Hi Guys! Ryan Colin here from Compare Return, where our job is to connect Expats with Experts.
Today’s topic is about Beneficiary Trust planning. Why might you use a beneficiary trust? Who might benefit from them? What the structure involves? So, just quickly we are also going to be doing a video about discretionary trusts. So, those are also known as “Trust Funds.”
So, if you are looking for a structure where you can put more than five million dollars’ worth of assets in you know property companies and all that, the discretionary trust video is worth looking for, you will find the link up here. So, today’s video is about beneficiary trusts. So, what is a beneficiary trust.
Now a beneficiary trust is effectively a bond or an investment bond, which is an investment account when you are alive and when you pass away, it turns into a trust upon death. So, that means that you can have some taxation benefits while you are alive you can also have taxation benefits for the people, you are passing it on to. You also retain control while you are alive.
So, the assets are still within your name and you retain full control. If you are the kind of individual who likes to also manage your own investment structures, this can be a benefit as well finally beneficiaries. So, the main reason why people take out a beneficiary trust, is to ensure that after they pass away, exactly what they want to happen with their money will.
So, what we are going to do now and the best way to explain a beneficiary trust is to go through a case study. So, let us get started. Today’s case story… the case study is Barry King. So, this is a typical client profile that I might run into here in Thailand. So, Barry is an Australian who’s 57 years old. He works in oil and gas and he has got a four-year-old son, Jackson and he has got a 37-year-old wife Ploy. So, Barry’s in his 50s who has a wife in her 30s and a young child.
Now, Barry’s concern is that if he were to pass away because he does do a dangerous job, what would happen to his money? So, currently he might just have an investment account, which is attached to a will and then you know if he passes away, what might happen is that the executor of the will has to settle some debts and there might be a claim against his estate you know if there’s anyone who feels like that are owed money, an ex-wife or anything like that then the money that he’s got is going to be tied up into probate court and that could take a very long time.
It might be years before the money gets outside of the court system and that is not going to help his son, Jackson out or his wife Ploy. So, what he wants is to set up an account where when he passes away, his son and his wife are not only looked after but they looked after in an extremely specific fashion. So, the beneficiary trust and final will what he does he takes out a beneficiary trust.
It could be somewhere such as the Isle of Man, which then allows him to move his current investments into the trust. He might have stocks and shares with Citibank or HSBC or even his own Australian shares allows him to take the investments out of his current account, place them into the beneficiary trust.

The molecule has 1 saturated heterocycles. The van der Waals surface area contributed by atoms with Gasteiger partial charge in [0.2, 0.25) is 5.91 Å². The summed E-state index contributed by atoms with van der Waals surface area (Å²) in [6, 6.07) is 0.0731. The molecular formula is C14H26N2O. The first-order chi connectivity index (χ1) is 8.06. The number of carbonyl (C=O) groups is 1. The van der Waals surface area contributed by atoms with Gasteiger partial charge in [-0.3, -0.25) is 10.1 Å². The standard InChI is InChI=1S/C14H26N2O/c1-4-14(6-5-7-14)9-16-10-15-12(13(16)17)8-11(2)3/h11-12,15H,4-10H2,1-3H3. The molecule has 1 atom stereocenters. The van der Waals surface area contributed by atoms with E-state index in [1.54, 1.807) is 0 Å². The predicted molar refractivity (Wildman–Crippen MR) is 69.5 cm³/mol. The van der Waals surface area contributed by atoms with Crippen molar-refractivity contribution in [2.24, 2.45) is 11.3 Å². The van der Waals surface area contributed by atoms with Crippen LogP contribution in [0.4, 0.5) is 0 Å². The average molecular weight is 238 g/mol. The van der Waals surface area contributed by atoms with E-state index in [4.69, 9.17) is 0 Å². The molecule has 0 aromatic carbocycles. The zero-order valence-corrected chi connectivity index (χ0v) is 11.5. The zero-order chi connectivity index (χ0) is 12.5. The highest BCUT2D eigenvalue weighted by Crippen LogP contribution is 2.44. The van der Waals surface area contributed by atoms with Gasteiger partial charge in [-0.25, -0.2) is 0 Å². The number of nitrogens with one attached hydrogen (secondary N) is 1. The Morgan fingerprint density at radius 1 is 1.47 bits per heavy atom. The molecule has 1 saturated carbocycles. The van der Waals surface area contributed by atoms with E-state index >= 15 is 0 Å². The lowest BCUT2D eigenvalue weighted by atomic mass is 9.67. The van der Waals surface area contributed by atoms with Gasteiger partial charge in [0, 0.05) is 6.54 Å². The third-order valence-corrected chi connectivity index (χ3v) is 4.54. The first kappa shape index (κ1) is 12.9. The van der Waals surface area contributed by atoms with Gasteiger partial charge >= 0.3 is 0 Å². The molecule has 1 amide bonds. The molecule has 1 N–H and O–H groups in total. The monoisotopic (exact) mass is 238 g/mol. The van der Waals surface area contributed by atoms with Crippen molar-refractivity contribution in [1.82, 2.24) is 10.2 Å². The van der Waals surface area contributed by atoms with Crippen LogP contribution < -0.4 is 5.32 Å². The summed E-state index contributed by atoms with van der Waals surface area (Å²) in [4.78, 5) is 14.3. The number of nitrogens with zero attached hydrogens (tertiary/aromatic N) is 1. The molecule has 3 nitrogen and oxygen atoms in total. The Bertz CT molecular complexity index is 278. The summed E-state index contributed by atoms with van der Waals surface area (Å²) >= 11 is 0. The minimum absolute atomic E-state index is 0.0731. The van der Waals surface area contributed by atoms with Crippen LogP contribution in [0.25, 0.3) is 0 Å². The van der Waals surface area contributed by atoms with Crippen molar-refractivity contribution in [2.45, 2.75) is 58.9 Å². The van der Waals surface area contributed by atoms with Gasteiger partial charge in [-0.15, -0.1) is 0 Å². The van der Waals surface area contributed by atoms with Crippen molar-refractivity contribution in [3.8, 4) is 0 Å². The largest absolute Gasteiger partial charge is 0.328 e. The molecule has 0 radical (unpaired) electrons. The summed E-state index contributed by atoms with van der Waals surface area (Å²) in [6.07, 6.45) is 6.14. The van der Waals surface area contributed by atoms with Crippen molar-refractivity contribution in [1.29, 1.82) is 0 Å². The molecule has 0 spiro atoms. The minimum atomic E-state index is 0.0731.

Now, what happens is when his alive, he can still hold the stocks and shares and invest like he normally does but when he passes away the…the policy is enacted. So, then becomes trust. Now, it is a capital redemption policy.
There are two main types of beneficiary trust, Life Assurance. Now, what a life assurance account does is it pays out to 100% of the policy values straight out to a percentage of the beneficiary. So, it might be 50 percent to the wife, 50 percent to a son….25 percent to a son and 25 percent to a daughter, totalling a hundred that’s life assurance.
The second type is what is called capital Redemption. This means that the policy remains open and invested even after he passes away. So, Barry passes away his investment bond becomes our trust, which is then enacted through his lawyer or executor. So, when I sit down has got a will and testament. The will and testament states that the beneficiary trust is to pay out to his son Jackson at say 1 million Thai Baht a year up until the age of 18 and that is to cover off education expenses, is to cover off Vince and accommodation and living expenses for his son and his wife.
When Jackson hits 18, the rest of the account is to cash out and pay out as a percentage to his wife Ploy and his son Jackson. Now, Barry knows that when he is alive, he still has access to his investments. He can invest how he wants in a tax efficient manner. Should he ever pass away, he knows his wife Ploy and son Jackson is looked after.
Now, the tax benefits in this regard are if you were to go back to Australia. So, there is what they call a 10-year rule in Australia. A beneficiary trust is also considered a foreign whole of life investment policy by the ATO. That means that if he holds it for 10 years before taking money out of the account, any money that he has in the account is tax-free on drawdown.
So, it means that say if in year one, you took the policy out, in year four, you moved back to Australia and a new 10, he started taking deductions. The time he was in Australia, which is six years, all the growth in that policy is tax-free, which can be a handy little tax benefit for people.
Thanks for watching guys. That is in an introduction to beneficiary trust planning. If you found this video interesting or if you have got any questions, you can feel free to book in with me. You can book in a phone call or a one-hour meeting. All the details for that are going to be in the description of this video.
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Thanks guys, bye!